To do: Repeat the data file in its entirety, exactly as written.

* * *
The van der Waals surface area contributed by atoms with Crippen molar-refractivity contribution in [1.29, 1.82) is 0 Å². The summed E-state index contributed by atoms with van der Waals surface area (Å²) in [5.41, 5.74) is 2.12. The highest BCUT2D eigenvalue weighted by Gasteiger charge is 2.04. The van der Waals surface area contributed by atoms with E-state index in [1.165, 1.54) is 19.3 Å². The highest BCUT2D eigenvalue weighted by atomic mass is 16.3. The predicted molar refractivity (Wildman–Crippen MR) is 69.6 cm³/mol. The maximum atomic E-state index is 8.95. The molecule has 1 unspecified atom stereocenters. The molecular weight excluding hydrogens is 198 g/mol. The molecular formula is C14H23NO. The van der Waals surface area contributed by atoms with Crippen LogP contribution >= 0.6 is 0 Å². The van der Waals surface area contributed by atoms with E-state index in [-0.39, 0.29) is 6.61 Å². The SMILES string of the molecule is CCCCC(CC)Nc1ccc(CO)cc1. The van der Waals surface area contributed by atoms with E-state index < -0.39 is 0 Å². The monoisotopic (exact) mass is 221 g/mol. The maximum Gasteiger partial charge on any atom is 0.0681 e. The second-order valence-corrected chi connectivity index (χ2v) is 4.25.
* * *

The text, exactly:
The van der Waals surface area contributed by atoms with Crippen molar-refractivity contribution in [1.29, 1.82) is 0 Å². The summed E-state index contributed by atoms with van der Waals surface area (Å²) in [5.41, 5.74) is 2.12. The highest BCUT2D eigenvalue weighted by Gasteiger charge is 2.04. The van der Waals surface area contributed by atoms with E-state index in [1.165, 1.54) is 19.3 Å². The highest BCUT2D eigenvalue weighted by atomic mass is 16.3. The predicted molar refractivity (Wildman–Crippen MR) is 69.6 cm³/mol. The maximum atomic E-state index is 8.95. The molecule has 1 unspecified atom stereocenters. The molecular weight excluding hydrogens is 198 g/mol. The molecular formula is C14H23NO. The van der Waals surface area contributed by atoms with Crippen LogP contribution >= 0.6 is 0 Å². The van der Waals surface area contributed by atoms with E-state index in [-0.39, 0.29) is 6.61 Å². The SMILES string of the molecule is CCCCC(CC)Nc1ccc(CO)cc1. The van der Waals surface area contributed by atoms with E-state index < -0.39 is 0 Å². The monoisotopic (exact) mass is 221 g/mol. The maximum Gasteiger partial charge on any atom is 0.0681 e. The second-order valence-corrected chi connectivity index (χ2v) is 4.25.